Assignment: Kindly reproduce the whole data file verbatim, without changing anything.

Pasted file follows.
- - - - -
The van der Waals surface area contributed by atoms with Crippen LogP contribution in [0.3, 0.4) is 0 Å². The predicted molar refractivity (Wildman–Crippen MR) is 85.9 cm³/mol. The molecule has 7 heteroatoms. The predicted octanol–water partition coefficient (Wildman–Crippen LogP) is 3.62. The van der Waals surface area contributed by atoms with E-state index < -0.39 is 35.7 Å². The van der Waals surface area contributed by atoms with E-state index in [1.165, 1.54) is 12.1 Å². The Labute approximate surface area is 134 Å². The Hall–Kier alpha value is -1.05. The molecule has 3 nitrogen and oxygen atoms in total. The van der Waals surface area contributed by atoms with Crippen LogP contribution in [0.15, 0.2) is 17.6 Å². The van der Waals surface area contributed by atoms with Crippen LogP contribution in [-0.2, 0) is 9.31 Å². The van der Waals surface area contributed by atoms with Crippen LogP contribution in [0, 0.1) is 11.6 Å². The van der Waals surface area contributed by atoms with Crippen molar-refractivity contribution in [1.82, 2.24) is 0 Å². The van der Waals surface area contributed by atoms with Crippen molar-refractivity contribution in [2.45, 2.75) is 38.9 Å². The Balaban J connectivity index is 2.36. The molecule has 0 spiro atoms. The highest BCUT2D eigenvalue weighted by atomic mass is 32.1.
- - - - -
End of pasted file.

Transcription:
The van der Waals surface area contributed by atoms with Crippen LogP contribution in [0.3, 0.4) is 0 Å². The predicted molar refractivity (Wildman–Crippen MR) is 85.9 cm³/mol. The molecule has 7 heteroatoms. The predicted octanol–water partition coefficient (Wildman–Crippen LogP) is 3.62. The van der Waals surface area contributed by atoms with E-state index < -0.39 is 35.7 Å². The van der Waals surface area contributed by atoms with E-state index in [1.165, 1.54) is 12.1 Å². The Labute approximate surface area is 134 Å². The Hall–Kier alpha value is -1.05. The molecule has 3 nitrogen and oxygen atoms in total. The van der Waals surface area contributed by atoms with Crippen LogP contribution in [0.15, 0.2) is 17.6 Å². The van der Waals surface area contributed by atoms with Crippen LogP contribution in [-0.2, 0) is 9.31 Å². The van der Waals surface area contributed by atoms with Crippen LogP contribution in [0, 0.1) is 11.6 Å². The van der Waals surface area contributed by atoms with Crippen molar-refractivity contribution in [1.82, 2.24) is 0 Å². The van der Waals surface area contributed by atoms with Crippen molar-refractivity contribution in [2.45, 2.75) is 38.9 Å². The Balaban J connectivity index is 2.36. The molecule has 0 spiro atoms. The highest BCUT2D eigenvalue weighted by atomic mass is 32.1.